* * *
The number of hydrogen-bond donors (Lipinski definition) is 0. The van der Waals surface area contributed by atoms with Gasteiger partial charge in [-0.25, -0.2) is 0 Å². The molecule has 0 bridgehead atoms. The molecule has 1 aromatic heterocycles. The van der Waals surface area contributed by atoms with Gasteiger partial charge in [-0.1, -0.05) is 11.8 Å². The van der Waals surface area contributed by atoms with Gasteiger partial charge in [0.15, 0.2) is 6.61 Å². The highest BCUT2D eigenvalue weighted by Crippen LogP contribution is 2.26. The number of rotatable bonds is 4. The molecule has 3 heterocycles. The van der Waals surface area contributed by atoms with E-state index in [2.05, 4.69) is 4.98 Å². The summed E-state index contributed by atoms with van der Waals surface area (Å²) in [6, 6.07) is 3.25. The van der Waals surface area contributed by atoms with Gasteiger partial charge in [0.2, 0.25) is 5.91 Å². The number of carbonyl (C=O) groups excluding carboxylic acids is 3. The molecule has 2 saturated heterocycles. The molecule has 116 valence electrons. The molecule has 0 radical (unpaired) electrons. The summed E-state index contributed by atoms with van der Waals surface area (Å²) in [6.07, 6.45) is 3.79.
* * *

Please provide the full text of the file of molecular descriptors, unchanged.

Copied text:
The number of hydrogen-bond donors (Lipinski definition) is 0. The van der Waals surface area contributed by atoms with Gasteiger partial charge in [-0.25, -0.2) is 0 Å². The molecule has 0 bridgehead atoms. The molecule has 1 aromatic heterocycles. The van der Waals surface area contributed by atoms with Gasteiger partial charge in [-0.1, -0.05) is 11.8 Å². The van der Waals surface area contributed by atoms with Gasteiger partial charge in [0.15, 0.2) is 6.61 Å². The highest BCUT2D eigenvalue weighted by Crippen LogP contribution is 2.26. The number of rotatable bonds is 4. The molecule has 3 heterocycles. The van der Waals surface area contributed by atoms with E-state index in [2.05, 4.69) is 4.98 Å². The summed E-state index contributed by atoms with van der Waals surface area (Å²) in [6, 6.07) is 3.25. The van der Waals surface area contributed by atoms with Gasteiger partial charge in [0.2, 0.25) is 5.91 Å². The number of carbonyl (C=O) groups excluding carboxylic acids is 3. The molecule has 2 saturated heterocycles. The molecule has 116 valence electrons. The molecule has 0 radical (unpaired) electrons. The summed E-state index contributed by atoms with van der Waals surface area (Å²) in [6.07, 6.45) is 3.79.